After a semester and a summer of research, 2 months of intense editing (including the entire re-framing of our our short paper), and about 15 LaTeX formatting snafus, I flew to North Carolina with a fellow SILS student to attend and present at my first ever conference. The paper we wrote addressed how linked open data could help to answer communication design problems for cultural heritage institutions. It was short and a little sweet – mostly it felt nice to share the hard work of librarians, archivists, programmers, data scientists and designers with new community of non GLAM (Galleries, Libraries, Archives and Museums) academics and industry innovators.
With a packed work/school/research/internship schedule for the past two years I’ve barely been able to have a chance to talk shop with non-librarians. At school, on the train, and sadly even at after-hours parties and meet-ups I live in wonderful(!) but foggy and close-knit world of acronyms, library jargon and (seriously) Marc21 tag puns. Which is why North Carolina was a welcome surprise! My writing partner and I were delighted to present our work and discover that user experience experts, industrial designers, educators and researchers found value in a library perspective. “Shh! The Librarians are speaking!” was one of my favorite quotes from our blurry and wonderful day, which was full of sharing and learning at the conference. After our presentation we discussed linked open data with our fellow conference goers and then to our surprise, we were offered the opportunity to write a short, web-published book on linked open data for communication design students.
Hearing this prospect was one of those overwhelming – My Face on a Wheaties Box – kind of moments that I think that people who play competitive sports must feel a lot. Linked open data is a project that I really want to see succeed, and it is also something that I deeply feel will be beneficial for the access and retrieval of cultural heritage materials. Shocked and very thankful, we explained that we needed to be in touch with our professor and mentor before we could begin planning.
We rode the whole way back to New York in awe, and agreed that we would have to do a lot of research before deciding if we could take up the offer. However, after some serious thought, a full literature review and a candid and helpful meeting with our professor we decided that we had to decline the offer. Our literature review showed that there weren’t any published articles or books on the subject (that we could locate during our research), and this was a topic we both felt would be beneficial to both the library and the digital humanities communities, and yet, we simply weren’t ready.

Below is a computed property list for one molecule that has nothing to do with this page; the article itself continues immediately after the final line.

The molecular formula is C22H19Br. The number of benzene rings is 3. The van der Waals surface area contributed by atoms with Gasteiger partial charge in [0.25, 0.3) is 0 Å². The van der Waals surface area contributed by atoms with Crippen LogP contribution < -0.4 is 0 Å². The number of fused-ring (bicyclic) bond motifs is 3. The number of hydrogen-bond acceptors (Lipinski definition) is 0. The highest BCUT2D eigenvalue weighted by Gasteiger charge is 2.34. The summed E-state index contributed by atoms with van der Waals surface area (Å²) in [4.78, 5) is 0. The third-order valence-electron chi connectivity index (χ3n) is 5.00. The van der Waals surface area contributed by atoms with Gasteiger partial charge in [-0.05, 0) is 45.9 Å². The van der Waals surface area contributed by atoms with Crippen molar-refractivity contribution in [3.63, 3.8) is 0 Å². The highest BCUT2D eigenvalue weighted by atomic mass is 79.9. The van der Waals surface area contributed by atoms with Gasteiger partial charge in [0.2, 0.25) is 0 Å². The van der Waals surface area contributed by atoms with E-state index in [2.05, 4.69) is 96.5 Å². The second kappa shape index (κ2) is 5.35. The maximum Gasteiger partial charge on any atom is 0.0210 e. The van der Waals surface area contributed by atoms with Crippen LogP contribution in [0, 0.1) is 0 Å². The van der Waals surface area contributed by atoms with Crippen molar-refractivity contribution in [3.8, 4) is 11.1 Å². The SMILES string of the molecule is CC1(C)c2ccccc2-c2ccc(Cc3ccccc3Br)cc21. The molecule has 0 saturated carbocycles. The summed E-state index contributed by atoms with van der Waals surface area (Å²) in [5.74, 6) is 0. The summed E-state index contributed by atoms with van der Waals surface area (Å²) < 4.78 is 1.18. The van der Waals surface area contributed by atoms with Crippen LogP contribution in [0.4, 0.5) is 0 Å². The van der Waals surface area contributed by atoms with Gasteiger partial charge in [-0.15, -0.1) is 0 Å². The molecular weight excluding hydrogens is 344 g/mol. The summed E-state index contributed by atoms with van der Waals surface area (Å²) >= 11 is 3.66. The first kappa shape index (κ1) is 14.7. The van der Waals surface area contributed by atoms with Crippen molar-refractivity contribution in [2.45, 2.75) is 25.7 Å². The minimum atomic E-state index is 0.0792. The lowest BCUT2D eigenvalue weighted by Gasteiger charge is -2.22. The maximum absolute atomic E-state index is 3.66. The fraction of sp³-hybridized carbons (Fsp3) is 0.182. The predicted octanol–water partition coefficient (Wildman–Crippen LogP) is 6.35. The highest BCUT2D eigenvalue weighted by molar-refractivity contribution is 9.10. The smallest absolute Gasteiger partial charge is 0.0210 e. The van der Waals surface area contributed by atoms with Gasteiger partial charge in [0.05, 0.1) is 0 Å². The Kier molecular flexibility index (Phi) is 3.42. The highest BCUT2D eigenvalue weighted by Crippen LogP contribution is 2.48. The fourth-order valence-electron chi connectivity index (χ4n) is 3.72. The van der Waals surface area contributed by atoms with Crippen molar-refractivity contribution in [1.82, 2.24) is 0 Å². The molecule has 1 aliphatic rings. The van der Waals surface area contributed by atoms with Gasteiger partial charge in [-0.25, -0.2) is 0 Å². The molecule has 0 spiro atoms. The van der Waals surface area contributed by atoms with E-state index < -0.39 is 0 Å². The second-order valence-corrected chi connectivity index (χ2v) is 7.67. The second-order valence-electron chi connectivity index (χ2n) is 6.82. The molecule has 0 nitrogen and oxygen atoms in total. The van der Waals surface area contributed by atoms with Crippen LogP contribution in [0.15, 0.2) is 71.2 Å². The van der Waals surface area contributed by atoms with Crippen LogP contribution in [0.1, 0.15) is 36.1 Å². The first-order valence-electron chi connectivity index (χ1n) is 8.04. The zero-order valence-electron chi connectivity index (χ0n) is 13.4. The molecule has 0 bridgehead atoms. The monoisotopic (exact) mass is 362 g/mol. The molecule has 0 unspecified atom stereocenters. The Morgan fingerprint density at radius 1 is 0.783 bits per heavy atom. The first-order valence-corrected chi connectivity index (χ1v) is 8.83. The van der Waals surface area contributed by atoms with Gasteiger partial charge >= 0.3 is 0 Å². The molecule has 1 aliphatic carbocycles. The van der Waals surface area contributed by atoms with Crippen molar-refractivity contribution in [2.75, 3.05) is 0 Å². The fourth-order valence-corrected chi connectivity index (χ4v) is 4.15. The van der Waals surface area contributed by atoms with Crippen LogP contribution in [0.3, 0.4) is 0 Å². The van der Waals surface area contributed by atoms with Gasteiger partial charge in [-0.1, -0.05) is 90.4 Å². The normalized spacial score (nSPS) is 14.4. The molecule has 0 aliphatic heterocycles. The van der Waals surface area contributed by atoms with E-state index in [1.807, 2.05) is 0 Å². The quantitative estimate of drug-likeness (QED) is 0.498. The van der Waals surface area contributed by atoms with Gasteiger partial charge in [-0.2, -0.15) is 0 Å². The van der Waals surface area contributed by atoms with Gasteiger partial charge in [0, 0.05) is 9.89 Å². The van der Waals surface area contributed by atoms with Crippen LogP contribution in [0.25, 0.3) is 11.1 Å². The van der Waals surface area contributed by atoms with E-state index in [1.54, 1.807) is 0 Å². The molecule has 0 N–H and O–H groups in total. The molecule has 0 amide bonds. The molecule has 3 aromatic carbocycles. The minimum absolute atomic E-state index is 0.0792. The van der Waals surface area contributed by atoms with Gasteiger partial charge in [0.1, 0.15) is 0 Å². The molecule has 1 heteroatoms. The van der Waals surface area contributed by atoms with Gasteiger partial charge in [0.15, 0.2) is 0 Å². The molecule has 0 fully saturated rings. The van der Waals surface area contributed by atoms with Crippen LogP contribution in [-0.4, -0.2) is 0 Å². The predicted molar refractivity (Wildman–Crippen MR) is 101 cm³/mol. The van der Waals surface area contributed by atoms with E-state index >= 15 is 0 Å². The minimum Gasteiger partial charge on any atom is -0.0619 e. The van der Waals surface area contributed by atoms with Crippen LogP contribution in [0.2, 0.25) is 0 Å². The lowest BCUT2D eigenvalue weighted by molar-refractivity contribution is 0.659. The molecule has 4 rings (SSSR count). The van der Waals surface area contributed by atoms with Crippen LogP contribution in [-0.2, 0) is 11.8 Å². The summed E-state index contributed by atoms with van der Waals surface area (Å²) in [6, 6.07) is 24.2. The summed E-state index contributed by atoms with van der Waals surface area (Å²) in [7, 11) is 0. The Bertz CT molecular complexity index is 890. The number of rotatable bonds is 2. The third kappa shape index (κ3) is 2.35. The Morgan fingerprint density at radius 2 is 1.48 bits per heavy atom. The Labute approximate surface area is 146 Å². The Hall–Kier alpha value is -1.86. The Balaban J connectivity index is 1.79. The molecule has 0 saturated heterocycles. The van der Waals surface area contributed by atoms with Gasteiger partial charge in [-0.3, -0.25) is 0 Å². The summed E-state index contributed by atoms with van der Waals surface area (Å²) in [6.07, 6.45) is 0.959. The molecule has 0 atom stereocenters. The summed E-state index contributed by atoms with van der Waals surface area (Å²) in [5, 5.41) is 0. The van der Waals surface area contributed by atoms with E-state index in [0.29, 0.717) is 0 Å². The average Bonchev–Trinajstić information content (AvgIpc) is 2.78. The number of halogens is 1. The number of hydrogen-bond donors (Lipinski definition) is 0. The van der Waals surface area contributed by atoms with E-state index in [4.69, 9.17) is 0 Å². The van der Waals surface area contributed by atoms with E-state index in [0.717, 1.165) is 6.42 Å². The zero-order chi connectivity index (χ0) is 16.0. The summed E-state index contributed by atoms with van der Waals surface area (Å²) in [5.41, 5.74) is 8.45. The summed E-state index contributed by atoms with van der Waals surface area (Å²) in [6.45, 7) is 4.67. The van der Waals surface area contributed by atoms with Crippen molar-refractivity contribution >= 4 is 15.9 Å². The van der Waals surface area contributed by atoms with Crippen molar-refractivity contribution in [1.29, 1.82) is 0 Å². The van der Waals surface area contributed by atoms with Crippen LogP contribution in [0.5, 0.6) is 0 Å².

One of the most valuable lessons that I have learned in Grad School has been to understand what I don’t know. Knowing what I don’t know, exploring subjects and tools holistically has been a great road map for figuring out what to learn next and navigating through the many nesting and maze-like subjects that make up Library Information Science. During the fall we were ready to share a survey of linked open data projects, however we certainly weren’t ready to guide fellow students through the process of creating a linked open data project: we both understood what topics would need to be covered to walk readers through the process, however in order to do so we would need to be learning with them.
I still have my sketch of an outline that we worked together on, and over the past few months I have been devoting my time to gaining further understanding and practice in these tools and subjects. I’ve even worked with a small team of students to create a linked open data project on American Textiles. With ‘what I don’t know’ to guide me I’ve begun to explore applications for linked open data that weren’t on my radar four months ago, such as the Library of Congress’ Bibframe Initiative. Overall this offer has been an amazing learning experience and I hope to share what I’ve learned throughout the past two years in a way that can be constructive to my community and the communities that work with libraries and cultural heritage materials.
The text that we were offered to write is incredibly necessary for the field, and I deeply believe that there are linked open data specialists and metadata specialists who are ready to tackle this important project, quite frankly, it is something that I am excited to read! However as a library school student and a newbie in the field I am simply not qualified, and being qualified is something that, scholastically, I owed to both the field and the potential publishers. In the meantime I am incredibly thankful to the conference coordinators for the opportunity to present and write about linked open data and am excited to continue to learn and share about the prospects for linked open data in the field of digital humanities and cultural heritage institutions.